NEW YORK (Reuters) - Electronic Arts Inc may never recover its Silicon Valley swagger. But maybe it doesn’t have to, its top executive says.
Three years after EA went from being one of the hottest kids on the video games block to industry also-ran, the leaner, more focused company now hopes to take on Zynga and make $3 billion in revenue from digital game sales in the next few years.
Chief Executive John Riccitiello told Reuters in an interview his company survived a “near-death experience,” three years ago when its profit shrank, game quality was poor and it lacked an Internet presence.
“We were once a swaggering success in the Valley and then we were suddenly an afterthought,” he said of the Redwood Shores, California-based company’s position in 2007, when game sales started to slip worldwide.
The CEO said that swagger may never fully return, but through cost cutting, slashing the amount of games it makes and publishing top games on Apple devices, EA has re-emerged as company that is setting its sights on social gaming phenomenon Zynga.
It is within shooting distance. Zynga, which filed with regulators for an initial public offering of up to $1 billion in July, receives the bulk of its revenue from making games for social networks, notably Facebook.
In just five weeks, EA’s “Sims Social” game on Facebook attracted more than 53 million monthly active users, more than the company had expected and second only to Zynga’s CityVille, which has more than 73 million monthly users, according to AppData, a firm that tracks social games data.
The goal is to one day surpass Zynga’s users on Facebook. For now, AppData shows Zynga still dwarfs EA’s user base on Facebook with 267 million users to EA’s 94 million.
EA’s comeback story, as well as job creation and tax policy, will be the topic of Riccitiello’s speech on Thursday in front of the U.S. Chamber of Commerce in Washington.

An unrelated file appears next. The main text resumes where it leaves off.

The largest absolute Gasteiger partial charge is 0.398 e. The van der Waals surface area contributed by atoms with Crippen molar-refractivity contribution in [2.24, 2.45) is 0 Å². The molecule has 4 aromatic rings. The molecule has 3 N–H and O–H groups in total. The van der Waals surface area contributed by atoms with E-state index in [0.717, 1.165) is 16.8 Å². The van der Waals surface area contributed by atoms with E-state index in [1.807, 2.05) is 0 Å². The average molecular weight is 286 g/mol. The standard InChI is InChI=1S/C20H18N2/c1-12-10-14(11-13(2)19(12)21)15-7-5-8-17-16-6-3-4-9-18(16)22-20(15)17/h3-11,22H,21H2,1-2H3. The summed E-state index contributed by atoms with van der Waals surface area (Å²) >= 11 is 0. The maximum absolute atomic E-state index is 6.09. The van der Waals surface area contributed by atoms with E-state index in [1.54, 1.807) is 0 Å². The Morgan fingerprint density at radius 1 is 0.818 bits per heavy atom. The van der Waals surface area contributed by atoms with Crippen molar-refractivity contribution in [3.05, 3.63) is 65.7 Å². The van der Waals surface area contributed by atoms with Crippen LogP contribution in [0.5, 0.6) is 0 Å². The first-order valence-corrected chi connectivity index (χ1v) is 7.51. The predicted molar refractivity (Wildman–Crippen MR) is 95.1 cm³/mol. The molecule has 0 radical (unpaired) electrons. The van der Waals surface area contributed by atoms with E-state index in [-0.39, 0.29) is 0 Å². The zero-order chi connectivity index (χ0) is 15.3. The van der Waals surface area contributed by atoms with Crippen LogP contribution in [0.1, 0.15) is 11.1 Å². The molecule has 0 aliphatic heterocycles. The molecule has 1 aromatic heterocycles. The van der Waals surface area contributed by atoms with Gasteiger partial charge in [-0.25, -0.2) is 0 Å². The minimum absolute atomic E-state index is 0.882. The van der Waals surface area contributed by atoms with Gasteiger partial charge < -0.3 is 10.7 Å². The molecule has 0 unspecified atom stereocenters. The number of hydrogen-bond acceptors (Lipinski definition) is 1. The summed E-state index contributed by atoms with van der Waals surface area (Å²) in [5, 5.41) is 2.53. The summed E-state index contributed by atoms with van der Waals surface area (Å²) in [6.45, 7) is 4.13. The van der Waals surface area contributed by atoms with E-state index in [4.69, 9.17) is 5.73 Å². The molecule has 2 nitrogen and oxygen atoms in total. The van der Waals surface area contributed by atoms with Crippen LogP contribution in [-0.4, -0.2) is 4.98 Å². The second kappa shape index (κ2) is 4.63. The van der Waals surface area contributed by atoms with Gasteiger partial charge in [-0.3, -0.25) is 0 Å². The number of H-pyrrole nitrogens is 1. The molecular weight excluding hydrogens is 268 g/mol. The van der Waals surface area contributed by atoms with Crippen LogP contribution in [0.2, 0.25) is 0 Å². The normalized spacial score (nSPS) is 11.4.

Riccitiello said EA is now one of the few game companies, including China’s Tencent, that will generate more than $1 billion this year in digital game sales.
He said the next step will be for EA to be the first video game company to make $3 billion in digital revenue -- sales made other than from the sale of traditional discs.
Digital revenue comes from everything from extra content gamers can download onto their console games -- such as on Microsoft’s Xbox -- to the sale of virtual goods (like costumes) for a user’s avatar in a Facebook game.
“We’d like to be the first to get to $3 billion in digital revenue,” Riccitiello said, adding it could be in the “next two or three years.”
To be sure, EA still has a way to go before it can reach that figure. The CEO said the company is only a third of the way done in its digital plans.
As for its console games, the part of its business which generates the bulk of its revenue, he said this holiday season will be crucial to see whether changes to that division have worked.
EA is chasing after Activision Blizzard’s crown in first-person shooter games. EA’s “Battlefield 3” video game is coming out in October, a month before Activision releases “Call of Duty: Modern Warfare 3,” which is expected to shatter sales records.
“We don’t think we can outsell them this time but we think we can knock them by 20-30 market share points, a gigantic chunk. On a market share basis, we are going to hurt them good,” Riccitiello said.
The burning question on Wall Street is when EA’s massively multiplayer -- so called because it hosts multiple players simultaneously in a single, common game world -- role-playing game “Star Wars: The Old Republic” will come out.
EA has poured millions of dollars and put years of labor into the game. The company has said the game would launch during the holiday season.
Riccitiello declined to comment on a release date. But he said pre-orders for the game were in the “hundreds of thousands” and above the 200,000 level the company’s finance chief had mentioned to Reuters in July.
Reporting by Liana B. Baker; Editing by Tim Dobbyn